Friday, December 7, 2018

God is stronger!












HOMILY FOR THE SOLEMNITY OF THE IMMACULATE CONCEPTION OF MARY, December 8, 2018:

A woman was having a very busy day at home caring for her five children. On this particular day, however, she was having trouble doing even routine chores - all because of three-year-old Kenny. He was on his mother’s heels no matter where she went. Whenever she stopped to do something and turn around, she would nearly trip over him. After stepping on his toes for the fifth time, the young mother began to lose her patience. When she asked Kenny why he was acting this way, he looked up at her and said, “Well, in school my teacher told me to walk in Jesus’ footsteps. But I can’t see Him, so I’m walking in yours.”

Today we celebrate the Solemnity of the Immaculate Conception of the Blessed Virgin Mary, our commemoration of the reality that Mary was conceived without sin in the womb of her mother Anne. This is a belief that dates back to the earliest days of the Church, and is not a feast about an abstract theological concept, but rather it is a concrete sign to us of God’s care for us, and of God’s triumph over the darkness of the world.

And I think that our world needs to hear this message more today than any time in my memory. We live in a world of chaos. We live in a world of violence and division. We live in a world of suspicion and fear. And to that confusion and fear we hear the words spoken by the angel to Mary in our Gospel: “Do not be afraid.”

Pope Francis, echoing perfectly the message of today’s feast, said, “Around us there is the presence of evil. The devil is at work. But in a loud voice I say: God is stronger.” My friends, let that message settle deeply into your hearts tonight – God is stronger. Today’s feast reminds us that God was stronger than the stain of original sin in the life of Mary. God was stronger than the darkness that enveloped the world at the time of Christ’s birth. God was stronger even than death itself in the resurrection of Jesus. God is stronger than the evil that fills our world today. He is stronger than anything that might seem insurmountable in our lives today.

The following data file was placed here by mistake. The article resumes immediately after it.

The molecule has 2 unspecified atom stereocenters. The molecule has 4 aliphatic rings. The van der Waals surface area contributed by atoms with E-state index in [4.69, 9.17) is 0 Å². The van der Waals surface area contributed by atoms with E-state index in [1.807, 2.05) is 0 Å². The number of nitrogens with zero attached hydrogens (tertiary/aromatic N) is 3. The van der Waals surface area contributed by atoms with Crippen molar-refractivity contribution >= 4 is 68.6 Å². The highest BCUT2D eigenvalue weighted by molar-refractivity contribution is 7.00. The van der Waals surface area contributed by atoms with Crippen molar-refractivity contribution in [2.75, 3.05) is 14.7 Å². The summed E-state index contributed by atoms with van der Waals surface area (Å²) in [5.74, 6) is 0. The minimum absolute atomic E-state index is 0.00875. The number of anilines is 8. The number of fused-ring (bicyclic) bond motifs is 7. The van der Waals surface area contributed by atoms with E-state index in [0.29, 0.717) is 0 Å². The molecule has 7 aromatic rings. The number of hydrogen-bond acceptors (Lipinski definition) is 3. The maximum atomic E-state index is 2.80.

There are no shortage of voices in our world today that are proclaiming the opposite message, that says, “Be afraid. Be very afraid.” It is a message that says we should look at one another with suspicion and fear; with doubt and anger – that we should treat our brothers and sisters as something less than human, something less than men and women who have been created in God’s image. But to that message of fear, we are reminded today that God is stronger, “do not be afraid.”

Pope Francis when he inaugurated the Year of Mercy a few years ago said, “Two things are necessary to fully celebrate the day's feast. First, to fully welcome God and His merciful grace into our life; second, to become in our own times 'workers of mercy' through an evangelical journey...In imitation of Mary we are called to be 'bearers of Christ' and witnesses of His love, especially towards those who are most in need."

The Holy Father reminded us that fear takes root when we fail to welcome God’s mercy into our lives. We are reminded that our call is not to be messengers of fear, but workers of mercy, imitators of Mary, bearers of Christ, witnesses of love. Do not be afraid. God is stronger than evil. God is stronger than any darkness in our world; any darkness in our lives.

My friends, Mary reminds us today that we are called to be holy people; to draw near to God and be united with Him. Belief in the Immaculate Conception of Mary is belief in a provident God; a generous God - a God who provides for the future, who prepares us for life even before we are born, a God who foresees and equips us with all the natural and supernatural qualities we need to play our role in the drama of human salvation, a God who is stronger than the darkness of our world.

Let us today be inspired by our caring God and by the example of Mary; let us follow in her footsteps. Let us strive to conquer the fear of our world; the fear in our hearts; and to be the workers of mercy who bring God’s gentle, kind, loving and compassionate presence to our world so desperately in need.

Let us ask our Blessed Mother’s intercession for all these things as we pray together, Hail Mary…

May the Lord give you peace!

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